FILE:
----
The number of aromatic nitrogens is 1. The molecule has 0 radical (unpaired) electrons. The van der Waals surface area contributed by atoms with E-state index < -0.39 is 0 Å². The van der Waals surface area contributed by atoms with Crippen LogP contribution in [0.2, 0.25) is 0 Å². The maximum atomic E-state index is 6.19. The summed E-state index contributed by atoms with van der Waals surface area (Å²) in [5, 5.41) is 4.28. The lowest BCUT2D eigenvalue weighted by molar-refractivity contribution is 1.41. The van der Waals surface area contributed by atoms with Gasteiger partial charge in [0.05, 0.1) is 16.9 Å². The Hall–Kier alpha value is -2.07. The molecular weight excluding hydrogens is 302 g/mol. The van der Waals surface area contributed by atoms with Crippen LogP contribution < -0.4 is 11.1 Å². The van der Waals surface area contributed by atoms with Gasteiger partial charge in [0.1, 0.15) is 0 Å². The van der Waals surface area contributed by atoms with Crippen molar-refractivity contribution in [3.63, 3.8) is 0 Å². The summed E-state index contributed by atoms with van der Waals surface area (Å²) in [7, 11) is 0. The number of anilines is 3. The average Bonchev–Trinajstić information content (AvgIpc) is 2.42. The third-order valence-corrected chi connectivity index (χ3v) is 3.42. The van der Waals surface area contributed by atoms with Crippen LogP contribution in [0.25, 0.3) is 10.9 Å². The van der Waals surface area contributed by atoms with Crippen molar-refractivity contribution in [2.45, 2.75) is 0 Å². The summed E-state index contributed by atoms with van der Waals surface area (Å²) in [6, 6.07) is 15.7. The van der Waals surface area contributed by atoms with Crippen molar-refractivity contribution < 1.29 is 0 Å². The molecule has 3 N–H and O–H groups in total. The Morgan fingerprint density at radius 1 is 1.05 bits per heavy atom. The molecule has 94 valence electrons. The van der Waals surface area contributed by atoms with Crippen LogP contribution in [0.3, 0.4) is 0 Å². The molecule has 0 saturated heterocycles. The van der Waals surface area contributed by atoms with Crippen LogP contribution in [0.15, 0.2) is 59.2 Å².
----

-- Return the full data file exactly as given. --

The number of aromatic nitrogens is 1. The molecule has 0 radical (unpaired) electrons. The van der Waals surface area contributed by atoms with E-state index < -0.39 is 0 Å². The van der Waals surface area contributed by atoms with Crippen LogP contribution in [0.2, 0.25) is 0 Å². The maximum atomic E-state index is 6.19. The summed E-state index contributed by atoms with van der Waals surface area (Å²) in [5, 5.41) is 4.28. The lowest BCUT2D eigenvalue weighted by molar-refractivity contribution is 1.41. The van der Waals surface area contributed by atoms with Gasteiger partial charge in [0.05, 0.1) is 16.9 Å². The Hall–Kier alpha value is -2.07. The molecular weight excluding hydrogens is 302 g/mol. The van der Waals surface area contributed by atoms with Crippen LogP contribution < -0.4 is 11.1 Å². The van der Waals surface area contributed by atoms with Gasteiger partial charge in [0.1, 0.15) is 0 Å². The van der Waals surface area contributed by atoms with Crippen molar-refractivity contribution in [3.63, 3.8) is 0 Å². The summed E-state index contributed by atoms with van der Waals surface area (Å²) in [7, 11) is 0. The number of anilines is 3. The average Bonchev–Trinajstić information content (AvgIpc) is 2.42. The third-order valence-corrected chi connectivity index (χ3v) is 3.42. The van der Waals surface area contributed by atoms with Crippen LogP contribution in [0.25, 0.3) is 10.9 Å². The van der Waals surface area contributed by atoms with Crippen molar-refractivity contribution in [2.45, 2.75) is 0 Å². The summed E-state index contributed by atoms with van der Waals surface area (Å²) in [6, 6.07) is 15.7. The van der Waals surface area contributed by atoms with Crippen molar-refractivity contribution < 1.29 is 0 Å². The molecule has 3 N–H and O–H groups in total. The Morgan fingerprint density at radius 1 is 1.05 bits per heavy atom. The molecule has 94 valence electrons. The van der Waals surface area contributed by atoms with Crippen LogP contribution in [0.3, 0.4) is 0 Å². The molecule has 0 saturated heterocycles. The van der Waals surface area contributed by atoms with Crippen LogP contribution in [0.15, 0.2) is 59.2 Å².